Drones and Spinifex: How Australia is fighting the climate crisis

sYedeni (dpa) – red sands, a remote endless landscape, in the middle of the famous massif of Uluru: the interior of Australia fascinates and makes long-distance travelers from all over the world curious. But for the country and its people, the dry center is a real challenge.

Because of the harsh living conditions, they are sparsely populated. According to a 2016 statistic, 85 percent of Australians live within 50 kilometers of the coast. Because in the so-called outback, which makes up 70 percent of Australia, desert-like conditions can reign with temperatures over 40 degrees.

Therefore, environmentalists and companies are interested in the question of whether the red continent can at least partially turn green again using modern technologies in order to defy the worst consequences of climate change. Droughts, devastating fires, record temperatures, floods – humans and animals constantly face new disasters. There have been particularly devastating bushfires in the Australian summer of 2019/2020.

Planting trees with drones

The young Australian company AirSeed now wants to plant millions of trees by 2024 – from the air. These are the places where fires most severely attack the vegetation cover. The company, which was founded in 2019, works with environmental scientists to create cultivation patterns and produce capsules containing seeds and nutrients, which are then dropped from drones in a designated area. “Our main task is to restore lost biodiversity by planting native trees, shrubs and grass species,” said managing director Andrew Walker of dpa. “Everything we grow should benefit the local ecosystem.”

The drone can reach the most remote areas. “Our approach is about 25 times faster and 80 percent more cost-effective than manual cultivation methods,” Walker said. So far, AirSeed has planted 150,000 trees in this way, and hundreds of thousands will follow in the coming months.

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Reforest Now is also committed to reforestation – however, the organization is not for remote areas, but for parts of the rainforest in the tropical north and in the subtropical northeast. “We don’t do this because it’s easy, but because we live in the world’s driest continent, and reforestation is sorely needed,” the site says.

The organization wants to build a network of seed collectors

The work of Greening Australia, a non-profit company that has been around for 40 years, is a broader business. Through projects that include restoring damaged remote habitats, protecting the Great Barrier Reef and greening cities, the organization wants to achieve its vision of “healthy and productive landscapes where people and nature thrive”. Among other things, environmentalists want to build a national network of seed collectors and at the same time find new ways to produce local seeds.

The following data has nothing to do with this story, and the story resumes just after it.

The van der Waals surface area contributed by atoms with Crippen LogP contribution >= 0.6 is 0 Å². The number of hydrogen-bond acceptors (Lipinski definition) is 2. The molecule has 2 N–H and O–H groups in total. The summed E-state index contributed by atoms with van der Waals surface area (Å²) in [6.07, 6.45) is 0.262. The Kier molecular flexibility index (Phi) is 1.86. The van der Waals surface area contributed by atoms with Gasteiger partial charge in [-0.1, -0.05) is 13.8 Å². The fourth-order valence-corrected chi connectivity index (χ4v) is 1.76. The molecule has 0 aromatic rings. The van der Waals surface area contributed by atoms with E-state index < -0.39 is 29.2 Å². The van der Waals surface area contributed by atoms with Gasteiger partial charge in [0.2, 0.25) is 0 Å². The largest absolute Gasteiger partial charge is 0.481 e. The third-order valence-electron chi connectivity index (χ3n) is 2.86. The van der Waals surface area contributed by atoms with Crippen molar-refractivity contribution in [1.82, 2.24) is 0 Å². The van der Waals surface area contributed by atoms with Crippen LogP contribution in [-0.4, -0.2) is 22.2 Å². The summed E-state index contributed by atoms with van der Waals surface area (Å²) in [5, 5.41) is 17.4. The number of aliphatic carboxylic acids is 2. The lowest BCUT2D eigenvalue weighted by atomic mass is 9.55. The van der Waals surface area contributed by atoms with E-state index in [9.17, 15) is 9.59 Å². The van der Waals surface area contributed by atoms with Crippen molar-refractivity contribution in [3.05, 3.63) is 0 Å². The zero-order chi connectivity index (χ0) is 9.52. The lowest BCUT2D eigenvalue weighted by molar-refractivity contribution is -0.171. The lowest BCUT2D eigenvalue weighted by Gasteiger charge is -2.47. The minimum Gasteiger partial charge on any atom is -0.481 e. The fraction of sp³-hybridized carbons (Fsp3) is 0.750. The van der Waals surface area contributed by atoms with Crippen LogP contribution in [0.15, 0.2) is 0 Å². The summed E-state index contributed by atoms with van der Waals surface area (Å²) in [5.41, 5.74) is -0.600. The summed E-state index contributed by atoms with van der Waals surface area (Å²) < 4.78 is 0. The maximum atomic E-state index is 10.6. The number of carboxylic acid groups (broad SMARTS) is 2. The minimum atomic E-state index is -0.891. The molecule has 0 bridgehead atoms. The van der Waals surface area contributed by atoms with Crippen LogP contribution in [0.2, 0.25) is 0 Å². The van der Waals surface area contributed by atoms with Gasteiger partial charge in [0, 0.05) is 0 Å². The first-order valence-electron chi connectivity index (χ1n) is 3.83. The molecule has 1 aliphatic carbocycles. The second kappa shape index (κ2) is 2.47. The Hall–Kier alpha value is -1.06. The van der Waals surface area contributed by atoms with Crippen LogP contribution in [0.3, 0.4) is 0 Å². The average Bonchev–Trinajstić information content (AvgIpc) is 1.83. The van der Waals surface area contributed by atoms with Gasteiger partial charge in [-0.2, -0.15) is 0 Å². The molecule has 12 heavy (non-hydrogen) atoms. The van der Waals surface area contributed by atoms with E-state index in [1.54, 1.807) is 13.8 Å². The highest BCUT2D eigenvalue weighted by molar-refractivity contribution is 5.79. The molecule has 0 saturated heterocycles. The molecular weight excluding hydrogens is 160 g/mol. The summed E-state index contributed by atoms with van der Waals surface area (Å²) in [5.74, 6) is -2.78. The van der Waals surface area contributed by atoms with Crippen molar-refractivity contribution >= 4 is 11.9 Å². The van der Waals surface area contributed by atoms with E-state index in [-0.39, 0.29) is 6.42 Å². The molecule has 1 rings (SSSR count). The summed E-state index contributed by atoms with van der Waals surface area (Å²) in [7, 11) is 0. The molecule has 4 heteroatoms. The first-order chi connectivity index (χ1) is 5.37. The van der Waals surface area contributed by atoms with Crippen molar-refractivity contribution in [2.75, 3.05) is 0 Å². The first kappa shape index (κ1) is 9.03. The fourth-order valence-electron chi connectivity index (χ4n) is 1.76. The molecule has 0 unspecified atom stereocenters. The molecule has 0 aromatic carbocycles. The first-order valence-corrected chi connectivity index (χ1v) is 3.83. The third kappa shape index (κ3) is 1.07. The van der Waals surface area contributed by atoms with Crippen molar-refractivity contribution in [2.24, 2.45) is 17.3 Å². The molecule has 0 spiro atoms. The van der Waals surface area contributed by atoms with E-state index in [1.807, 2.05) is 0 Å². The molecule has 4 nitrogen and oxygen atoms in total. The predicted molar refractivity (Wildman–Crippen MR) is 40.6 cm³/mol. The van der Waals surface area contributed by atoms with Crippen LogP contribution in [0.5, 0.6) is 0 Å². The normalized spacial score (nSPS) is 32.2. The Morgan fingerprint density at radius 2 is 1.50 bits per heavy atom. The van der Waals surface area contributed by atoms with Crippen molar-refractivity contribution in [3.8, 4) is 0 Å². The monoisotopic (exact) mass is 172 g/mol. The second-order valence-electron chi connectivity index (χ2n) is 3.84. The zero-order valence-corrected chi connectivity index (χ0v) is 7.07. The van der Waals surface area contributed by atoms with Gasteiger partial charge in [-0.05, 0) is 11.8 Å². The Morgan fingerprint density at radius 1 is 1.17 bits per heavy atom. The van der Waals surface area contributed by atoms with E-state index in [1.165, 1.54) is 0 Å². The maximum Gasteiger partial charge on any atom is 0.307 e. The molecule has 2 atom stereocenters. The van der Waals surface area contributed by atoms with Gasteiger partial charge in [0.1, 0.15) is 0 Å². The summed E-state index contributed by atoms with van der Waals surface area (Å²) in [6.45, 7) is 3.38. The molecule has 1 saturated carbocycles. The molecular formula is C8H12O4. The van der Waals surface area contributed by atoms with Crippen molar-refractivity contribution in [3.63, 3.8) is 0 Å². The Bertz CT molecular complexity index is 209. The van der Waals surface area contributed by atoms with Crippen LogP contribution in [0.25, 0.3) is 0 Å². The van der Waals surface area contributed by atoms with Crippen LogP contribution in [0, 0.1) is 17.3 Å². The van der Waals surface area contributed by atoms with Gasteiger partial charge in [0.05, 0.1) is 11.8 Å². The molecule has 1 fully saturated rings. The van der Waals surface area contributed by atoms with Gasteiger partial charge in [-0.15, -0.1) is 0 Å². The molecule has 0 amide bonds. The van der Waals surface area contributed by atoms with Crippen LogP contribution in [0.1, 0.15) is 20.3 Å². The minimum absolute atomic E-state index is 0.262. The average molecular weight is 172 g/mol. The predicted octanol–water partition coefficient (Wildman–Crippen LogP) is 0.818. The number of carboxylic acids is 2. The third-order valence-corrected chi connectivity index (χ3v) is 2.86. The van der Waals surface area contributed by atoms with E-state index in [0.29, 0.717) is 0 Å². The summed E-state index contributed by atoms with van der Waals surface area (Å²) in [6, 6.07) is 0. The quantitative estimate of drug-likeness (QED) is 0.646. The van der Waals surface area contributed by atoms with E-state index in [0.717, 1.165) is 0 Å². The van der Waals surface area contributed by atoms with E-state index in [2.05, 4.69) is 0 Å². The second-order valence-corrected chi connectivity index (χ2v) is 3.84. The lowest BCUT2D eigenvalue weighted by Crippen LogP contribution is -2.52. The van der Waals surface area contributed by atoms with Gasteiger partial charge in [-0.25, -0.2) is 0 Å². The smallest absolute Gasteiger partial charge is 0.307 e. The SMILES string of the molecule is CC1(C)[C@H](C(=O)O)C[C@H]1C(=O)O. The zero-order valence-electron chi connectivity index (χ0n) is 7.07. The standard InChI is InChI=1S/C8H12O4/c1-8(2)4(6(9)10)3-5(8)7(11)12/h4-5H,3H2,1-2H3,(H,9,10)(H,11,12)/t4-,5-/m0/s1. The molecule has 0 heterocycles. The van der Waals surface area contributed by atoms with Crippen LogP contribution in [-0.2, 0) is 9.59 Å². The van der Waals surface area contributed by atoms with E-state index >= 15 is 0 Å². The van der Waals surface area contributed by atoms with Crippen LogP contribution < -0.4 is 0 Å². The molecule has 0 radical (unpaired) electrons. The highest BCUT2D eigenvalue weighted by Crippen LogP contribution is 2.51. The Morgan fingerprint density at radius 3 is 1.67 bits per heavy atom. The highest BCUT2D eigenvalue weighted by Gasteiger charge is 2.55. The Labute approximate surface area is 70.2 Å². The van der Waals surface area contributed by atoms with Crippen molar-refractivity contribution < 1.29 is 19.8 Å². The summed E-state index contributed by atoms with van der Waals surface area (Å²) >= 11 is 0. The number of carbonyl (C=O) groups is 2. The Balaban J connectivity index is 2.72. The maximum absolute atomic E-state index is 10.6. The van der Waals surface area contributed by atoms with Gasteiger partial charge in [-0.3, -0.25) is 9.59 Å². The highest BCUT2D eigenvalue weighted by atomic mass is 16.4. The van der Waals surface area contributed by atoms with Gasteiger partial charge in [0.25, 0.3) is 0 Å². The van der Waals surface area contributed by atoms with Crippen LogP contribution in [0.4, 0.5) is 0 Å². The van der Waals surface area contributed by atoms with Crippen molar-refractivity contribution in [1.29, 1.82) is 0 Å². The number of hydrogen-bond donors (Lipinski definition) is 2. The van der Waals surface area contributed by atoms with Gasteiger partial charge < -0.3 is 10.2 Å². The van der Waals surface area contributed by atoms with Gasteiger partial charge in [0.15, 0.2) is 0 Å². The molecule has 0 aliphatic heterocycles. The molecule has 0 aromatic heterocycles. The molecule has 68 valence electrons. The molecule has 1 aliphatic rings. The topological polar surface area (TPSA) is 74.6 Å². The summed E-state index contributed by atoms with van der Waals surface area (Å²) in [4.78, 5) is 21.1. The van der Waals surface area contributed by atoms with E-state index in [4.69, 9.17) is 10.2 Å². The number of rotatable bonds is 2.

But the climatic conditions are difficult and cannot be calculated. “Australia is a dry continent. There are many years of drought and then torrential rain,” says Glenda Wardle, professor of ecology and evolution at the University of Sydney. So out of bad circumstances come the sudden opportunities where they are green.”

But the scientist – who heads a research group on desert environment – is skeptical about the permanent greening of arid and semi-arid hinterland. “It’s probably a misconception that Australia can go artificially green permanently,” she says. There is rainwater and groundwater, but the resources are limited. To keep the desert green, you’ll need a steady supply – and there isn’t one. “

However, it is a good idea to replant the devastated areas “with similar native species and with similar density.” However, afforestation isn’t always the right answer: “We shouldn’t plant forests where they don’t belong,” Wardle says. Instead, care must be taken to ensure that no other areas are scaled back or otherwise modified.

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The organization privately buys endangered ecosystems

Bush Heritage Australia is committed to preserving endangered lands. It was founded in 1991 by green politician Bob Brown with the goal of purchasing and preserving particularly endangered ecosystems. Meanwhile, 39 reserves with a total area of ​​1.2 million hectares have already been purchased. In addition, the organization works with indigenous and other landowners to help protect millions of hectares of land.

“We have quite a few national parks and nature reserves, but there are still a lot of landscapes that are either completely unprotected or insufficiently protected,” says ecologist Ank Frank. The German lives and works on one of the protected lands – the 233,000-hectare Bilonga Reserve in the Simpson Desert in Queensland, traditionally owned by the indigenous Wangkamadla people.

For example, the cinefix weeds that grow in a circle and spread in arid regions are protected here. “The grass provides a lot of protection,” Ank Frank says. “It’s very prickly and predators have trouble catching the animals underneath.” But if there is a lot of forest, then the grass on the lawn will be crushed and destroyed by cattle, for example. The expert is convinced: Afforestation in the wrong place can spoil the ecosystem – or even destroy it.

© dpa-infocom, dpa: 220224-99-265905 / 2

Bush Heritage Australia

AirSeed website

Desert Environment Group website

Greening Australia website

Reforest Now . website

AirSeed on Instagram

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